Here are the rising hedge fund stars you've got to know; private equity is investing in an anti-cheating startup

Hi everyone!

Our reporters will be out and about over the next two weeks at various conferences, from Sohn in New York (check out our preview below), to SALT in Las Vegas to Morningstar in Chicago. If you happen to see anyone with a BI name tag, please come and say hi!

Last week, we sent a team of three reporters to the Milken Institute Global Conference (aka Davos of the West). Held annually in Beverly Hills, it brings together the Masters of the Universe of the finance and investing worlds for an annual celebration of capitalism, and panels on changing the world. And how are these billionaires feeling? Dakin sums it up:

One West Coast banker is telling business owners to sell their company in the next 12 months or prepare to navigate through the next recession. An Orange County money manager is advising his high net worth clients about pushing more money into alternative investments to weather a downturn. An investment manager at a sovereign wealth fund is looking to sell whatever he can.

The three execs captured one of the moods at this year’s conference: successful, but bracing for the worst.

Populism and a backlash against capitalism was another huge concern on everyone’s mind at Milken, particularly with calls from people like Alexandria Ocasio-Cortez for higher taxes on the wealthy, or New York City’s recently proposed pied-a-terre tax.

But despite those worries, the conference remains an unabashed celebration of the world’s wealthy, Dakin reports. Expensive luxury cars made by companies like Maserati, Porsche and Tesla routinely circled the Beverly Hilton’s driveway and Bombardier set up a booth to display its new Global 7500 private jet.

You can read more of our Milken coverage here:


Have a great weekend and thanks for reading!

Olivia

Meet the 5 rising stars presenting their investment ideas at the world’s highest-profile hedge-fund conference

If you want to make a name for yourself in the hedge-fund game, you could start with presenting an investment idea at the Sohn Conference.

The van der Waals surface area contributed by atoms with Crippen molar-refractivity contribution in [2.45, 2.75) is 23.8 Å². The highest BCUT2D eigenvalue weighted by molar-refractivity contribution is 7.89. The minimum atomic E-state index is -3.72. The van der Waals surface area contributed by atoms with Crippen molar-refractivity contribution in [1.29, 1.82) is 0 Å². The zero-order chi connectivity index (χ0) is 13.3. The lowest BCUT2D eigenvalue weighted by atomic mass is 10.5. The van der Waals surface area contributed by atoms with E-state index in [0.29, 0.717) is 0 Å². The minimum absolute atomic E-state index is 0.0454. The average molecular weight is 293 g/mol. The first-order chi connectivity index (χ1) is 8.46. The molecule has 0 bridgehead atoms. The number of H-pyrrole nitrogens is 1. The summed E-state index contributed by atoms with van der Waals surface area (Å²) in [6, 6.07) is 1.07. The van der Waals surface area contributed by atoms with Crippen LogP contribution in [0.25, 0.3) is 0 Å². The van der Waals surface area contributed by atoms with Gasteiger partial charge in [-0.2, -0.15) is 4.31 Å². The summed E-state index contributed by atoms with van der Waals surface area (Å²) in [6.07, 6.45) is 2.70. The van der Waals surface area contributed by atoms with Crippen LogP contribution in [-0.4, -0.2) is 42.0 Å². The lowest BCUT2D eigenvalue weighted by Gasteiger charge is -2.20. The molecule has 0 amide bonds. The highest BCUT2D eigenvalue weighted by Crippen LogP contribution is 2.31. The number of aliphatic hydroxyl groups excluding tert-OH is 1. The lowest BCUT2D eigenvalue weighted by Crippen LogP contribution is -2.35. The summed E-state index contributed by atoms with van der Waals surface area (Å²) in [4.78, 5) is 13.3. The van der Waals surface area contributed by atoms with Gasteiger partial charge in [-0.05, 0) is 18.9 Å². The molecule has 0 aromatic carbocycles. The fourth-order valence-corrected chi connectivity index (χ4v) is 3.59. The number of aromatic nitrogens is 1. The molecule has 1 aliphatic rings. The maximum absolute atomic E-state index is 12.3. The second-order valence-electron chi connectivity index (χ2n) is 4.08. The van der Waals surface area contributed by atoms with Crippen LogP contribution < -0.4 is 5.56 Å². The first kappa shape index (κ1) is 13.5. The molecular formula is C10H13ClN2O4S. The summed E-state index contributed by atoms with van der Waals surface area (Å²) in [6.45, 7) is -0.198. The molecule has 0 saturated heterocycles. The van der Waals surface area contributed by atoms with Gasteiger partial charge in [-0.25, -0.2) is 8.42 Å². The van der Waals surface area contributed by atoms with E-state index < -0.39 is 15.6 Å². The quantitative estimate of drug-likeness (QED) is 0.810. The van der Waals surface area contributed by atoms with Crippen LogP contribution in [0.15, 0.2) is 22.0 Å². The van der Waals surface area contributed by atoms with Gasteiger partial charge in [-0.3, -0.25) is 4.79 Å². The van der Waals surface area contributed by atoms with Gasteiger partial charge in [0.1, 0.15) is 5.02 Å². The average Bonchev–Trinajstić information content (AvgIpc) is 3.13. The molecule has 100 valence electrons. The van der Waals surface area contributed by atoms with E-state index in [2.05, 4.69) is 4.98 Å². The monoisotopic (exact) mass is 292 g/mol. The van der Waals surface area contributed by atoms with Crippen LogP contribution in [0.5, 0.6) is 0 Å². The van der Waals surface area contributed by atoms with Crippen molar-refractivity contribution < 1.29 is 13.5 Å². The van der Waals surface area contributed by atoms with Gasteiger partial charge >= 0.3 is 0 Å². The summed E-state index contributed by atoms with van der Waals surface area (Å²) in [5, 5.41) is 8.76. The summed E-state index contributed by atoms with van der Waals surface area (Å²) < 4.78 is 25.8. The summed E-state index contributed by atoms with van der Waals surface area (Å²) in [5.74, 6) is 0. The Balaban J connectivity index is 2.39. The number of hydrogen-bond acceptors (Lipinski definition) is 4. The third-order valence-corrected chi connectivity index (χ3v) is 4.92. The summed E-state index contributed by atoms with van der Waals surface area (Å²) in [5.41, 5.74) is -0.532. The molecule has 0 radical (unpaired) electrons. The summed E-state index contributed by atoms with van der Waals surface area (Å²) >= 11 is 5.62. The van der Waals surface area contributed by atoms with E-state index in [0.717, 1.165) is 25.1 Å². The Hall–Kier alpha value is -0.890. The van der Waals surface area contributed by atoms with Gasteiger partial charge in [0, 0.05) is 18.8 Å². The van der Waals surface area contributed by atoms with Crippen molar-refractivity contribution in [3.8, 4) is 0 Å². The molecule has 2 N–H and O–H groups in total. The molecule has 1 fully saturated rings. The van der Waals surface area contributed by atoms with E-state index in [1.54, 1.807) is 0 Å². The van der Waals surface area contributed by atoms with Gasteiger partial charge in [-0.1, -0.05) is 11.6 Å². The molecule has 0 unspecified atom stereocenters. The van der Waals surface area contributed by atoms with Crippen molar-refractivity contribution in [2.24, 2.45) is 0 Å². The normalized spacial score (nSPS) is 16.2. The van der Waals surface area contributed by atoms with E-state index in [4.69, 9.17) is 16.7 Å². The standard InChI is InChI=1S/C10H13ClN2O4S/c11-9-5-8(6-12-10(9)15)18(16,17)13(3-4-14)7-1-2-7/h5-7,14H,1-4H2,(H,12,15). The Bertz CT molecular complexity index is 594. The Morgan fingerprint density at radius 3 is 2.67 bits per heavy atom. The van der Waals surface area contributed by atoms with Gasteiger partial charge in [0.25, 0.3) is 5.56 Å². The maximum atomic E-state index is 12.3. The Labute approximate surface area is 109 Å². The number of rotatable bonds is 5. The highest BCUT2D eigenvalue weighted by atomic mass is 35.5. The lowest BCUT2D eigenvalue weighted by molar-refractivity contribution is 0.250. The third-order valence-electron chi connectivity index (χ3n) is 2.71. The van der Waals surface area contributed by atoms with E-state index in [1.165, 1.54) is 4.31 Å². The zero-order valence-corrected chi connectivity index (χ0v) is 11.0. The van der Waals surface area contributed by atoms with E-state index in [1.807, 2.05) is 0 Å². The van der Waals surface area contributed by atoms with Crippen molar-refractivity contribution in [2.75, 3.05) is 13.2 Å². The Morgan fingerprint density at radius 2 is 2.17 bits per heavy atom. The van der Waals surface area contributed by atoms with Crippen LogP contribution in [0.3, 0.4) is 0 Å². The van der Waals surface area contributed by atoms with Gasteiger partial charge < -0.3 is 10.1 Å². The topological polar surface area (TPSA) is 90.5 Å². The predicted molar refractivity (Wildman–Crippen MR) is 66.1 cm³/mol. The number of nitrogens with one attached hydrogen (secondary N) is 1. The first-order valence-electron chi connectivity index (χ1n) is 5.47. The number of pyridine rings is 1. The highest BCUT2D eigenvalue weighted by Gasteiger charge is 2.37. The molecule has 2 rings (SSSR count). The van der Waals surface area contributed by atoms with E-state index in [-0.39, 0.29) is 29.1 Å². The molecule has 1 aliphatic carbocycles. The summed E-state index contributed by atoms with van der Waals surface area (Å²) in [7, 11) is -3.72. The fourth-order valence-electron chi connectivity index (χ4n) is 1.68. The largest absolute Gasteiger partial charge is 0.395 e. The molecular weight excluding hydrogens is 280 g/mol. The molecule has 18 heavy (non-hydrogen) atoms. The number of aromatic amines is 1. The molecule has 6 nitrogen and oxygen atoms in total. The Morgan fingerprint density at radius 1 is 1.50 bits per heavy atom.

The high-profile event has been attended by thousands of investors every year for the past 24 years. This year’s headlining speakers include DoubleLine CEO Jeffrey Gundlach, D1 Capital Partners founder Daniel Sundheim, and Glenview Capital founder Larry Robbins.

But for the past six years, the conference has put rising stars on the stage as a part of its “Next Wave” series to pitch their best investment ideas. Past participants include Tourbillon founder Jason Karp and former Blue Mountain Capital portfolio manager David Zorub, who is starting his own fund.

We profiled their Next Wave class – the most diverse yet.


READ MORE HERE>>

A private equity firm is investing $US90 million in a cutting-edge anti-cheating startup a month after a college admissions scandal ensnared elite parents

Colleges’ anti-cheating measures have been largely low-tech for generations. Proctors, typically teachers’ assistants or professors, may roam classrooms looking for evidence of illicit materials, whispers, or wandering eyes.

As more students take courses and exams online, ways to cheat have expanded exponentially, but ways to monitor them have not kept pace. Enter Examity, an online proctoring platform that raised $US90 million on Tuesday from private equity firm Great Hill Partners. The company uses biometrics, artificial intelligence, and live monitoring via webcams, among other oversight measures, to ensure testing security.


READ MORE HERE>>

2 fintech startups want to help new investors do good with their money, but it’s not clear if their dollars will make a difference

A new fintech platform wants to help first-time investors get comfortable with stock markets by putting their money behind companies with themes they believe in, like clean water and gender diversity.

Do-good investing, which includes investing with an eye toward environmental, social, and governance factors, has become more standard for institutional investors, such as pension funds, and even for the ultra-wealthy. It’s just starting to take off among individual investors, who haven’t had as many options as bigger investors. But just how much of a difference they can make, and if their dollars will start moving toward new ESG products, is still up for debate.

READ MORE HERE>>

Large exchanges made a staggering 60% profit margin. We break down how they made their money.

For all the technology, infrastructure and resources it takes to run some of the biggest trading markets in the world, exchange operators have still maintained eye-popping profit margins as their revenues continue to grow.

The average operating margin at the world’s largest exchanges in 2018 was just over 60%, according to a report by consultancy Opimas. Of US-based exchange operators included in the report, the Intercontinental Exchange (ICE), which owns the New York Stock Exchange, topped the list with a profit margin just shy of 70%.

By way of comparison, the average operating margin for investment services companies in the first quarter of 2019 was around 21%, according to data compiled by CSIMarket.

READ MORE HERE >>

Wall Street move of the week:

Citadel has poached a top executive from Morgan Stanley in one of Wall Street’s fiercest hiring battlegrounds

In markets:

In tech news:

Other good stories from around the newsroom:

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